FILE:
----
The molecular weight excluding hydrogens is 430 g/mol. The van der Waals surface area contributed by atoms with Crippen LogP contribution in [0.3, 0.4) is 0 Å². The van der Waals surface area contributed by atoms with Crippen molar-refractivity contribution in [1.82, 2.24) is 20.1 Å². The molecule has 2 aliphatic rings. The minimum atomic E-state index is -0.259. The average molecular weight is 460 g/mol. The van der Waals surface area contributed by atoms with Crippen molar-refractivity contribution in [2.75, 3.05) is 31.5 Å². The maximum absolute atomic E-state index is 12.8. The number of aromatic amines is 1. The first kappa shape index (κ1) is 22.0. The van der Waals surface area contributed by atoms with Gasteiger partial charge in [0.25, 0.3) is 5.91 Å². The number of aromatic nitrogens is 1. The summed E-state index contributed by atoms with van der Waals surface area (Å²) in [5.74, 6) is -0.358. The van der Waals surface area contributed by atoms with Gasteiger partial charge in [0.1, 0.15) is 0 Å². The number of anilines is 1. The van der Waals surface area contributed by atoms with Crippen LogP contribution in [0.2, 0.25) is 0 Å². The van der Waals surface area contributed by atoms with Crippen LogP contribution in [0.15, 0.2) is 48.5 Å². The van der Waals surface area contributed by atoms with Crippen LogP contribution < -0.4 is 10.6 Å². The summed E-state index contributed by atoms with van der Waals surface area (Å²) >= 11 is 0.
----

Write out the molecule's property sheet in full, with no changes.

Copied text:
The molecular weight excluding hydrogens is 430 g/mol. The van der Waals surface area contributed by atoms with Crippen LogP contribution in [0.3, 0.4) is 0 Å². The van der Waals surface area contributed by atoms with Crippen molar-refractivity contribution in [1.82, 2.24) is 20.1 Å². The molecule has 2 aliphatic rings. The minimum atomic E-state index is -0.259. The average molecular weight is 460 g/mol. The van der Waals surface area contributed by atoms with Crippen molar-refractivity contribution in [2.75, 3.05) is 31.5 Å². The maximum absolute atomic E-state index is 12.8. The number of aromatic amines is 1. The first kappa shape index (κ1) is 22.0. The van der Waals surface area contributed by atoms with Gasteiger partial charge in [0.25, 0.3) is 5.91 Å². The number of aromatic nitrogens is 1. The summed E-state index contributed by atoms with van der Waals surface area (Å²) in [5.74, 6) is -0.358. The van der Waals surface area contributed by atoms with Gasteiger partial charge in [0.1, 0.15) is 0 Å². The number of anilines is 1. The van der Waals surface area contributed by atoms with Crippen LogP contribution in [0.2, 0.25) is 0 Å². The van der Waals surface area contributed by atoms with Crippen LogP contribution in [0.15, 0.2) is 48.5 Å². The van der Waals surface area contributed by atoms with Crippen LogP contribution < -0.4 is 10.6 Å². The summed E-state index contributed by atoms with van der Waals surface area (Å²) >= 11 is 0.